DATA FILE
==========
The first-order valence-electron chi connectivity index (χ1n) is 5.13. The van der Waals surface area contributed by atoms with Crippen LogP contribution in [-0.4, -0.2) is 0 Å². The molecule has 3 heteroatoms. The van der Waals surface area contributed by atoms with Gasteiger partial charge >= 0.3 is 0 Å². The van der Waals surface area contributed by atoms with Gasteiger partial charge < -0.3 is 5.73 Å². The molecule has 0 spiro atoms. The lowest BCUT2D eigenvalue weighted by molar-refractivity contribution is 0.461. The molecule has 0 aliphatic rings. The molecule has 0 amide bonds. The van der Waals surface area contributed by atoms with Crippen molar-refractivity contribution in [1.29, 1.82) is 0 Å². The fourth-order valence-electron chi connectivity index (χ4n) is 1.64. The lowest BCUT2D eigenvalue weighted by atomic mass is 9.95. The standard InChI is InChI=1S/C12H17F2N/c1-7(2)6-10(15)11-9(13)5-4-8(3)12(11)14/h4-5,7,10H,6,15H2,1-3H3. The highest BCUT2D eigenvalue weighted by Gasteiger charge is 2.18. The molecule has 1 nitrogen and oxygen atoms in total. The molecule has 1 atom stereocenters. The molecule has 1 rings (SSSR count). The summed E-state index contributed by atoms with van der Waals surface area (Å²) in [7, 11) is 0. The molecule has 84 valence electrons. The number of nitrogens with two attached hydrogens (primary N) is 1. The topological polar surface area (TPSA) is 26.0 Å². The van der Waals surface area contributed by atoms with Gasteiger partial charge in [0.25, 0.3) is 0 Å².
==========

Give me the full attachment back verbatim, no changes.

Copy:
The first-order valence-electron chi connectivity index (χ1n) is 5.13. The van der Waals surface area contributed by atoms with Crippen LogP contribution in [-0.4, -0.2) is 0 Å². The molecule has 3 heteroatoms. The van der Waals surface area contributed by atoms with Gasteiger partial charge >= 0.3 is 0 Å². The van der Waals surface area contributed by atoms with Gasteiger partial charge < -0.3 is 5.73 Å². The molecule has 0 spiro atoms. The lowest BCUT2D eigenvalue weighted by molar-refractivity contribution is 0.461. The molecule has 0 aliphatic rings. The molecule has 0 amide bonds. The van der Waals surface area contributed by atoms with Crippen molar-refractivity contribution in [1.29, 1.82) is 0 Å². The fourth-order valence-electron chi connectivity index (χ4n) is 1.64. The lowest BCUT2D eigenvalue weighted by atomic mass is 9.95. The standard InChI is InChI=1S/C12H17F2N/c1-7(2)6-10(15)11-9(13)5-4-8(3)12(11)14/h4-5,7,10H,6,15H2,1-3H3. The highest BCUT2D eigenvalue weighted by Gasteiger charge is 2.18. The molecule has 1 nitrogen and oxygen atoms in total. The molecule has 1 atom stereocenters. The molecule has 1 rings (SSSR count). The summed E-state index contributed by atoms with van der Waals surface area (Å²) in [7, 11) is 0. The molecule has 84 valence electrons. The number of nitrogens with two attached hydrogens (primary N) is 1. The topological polar surface area (TPSA) is 26.0 Å². The van der Waals surface area contributed by atoms with Gasteiger partial charge in [0.25, 0.3) is 0 Å².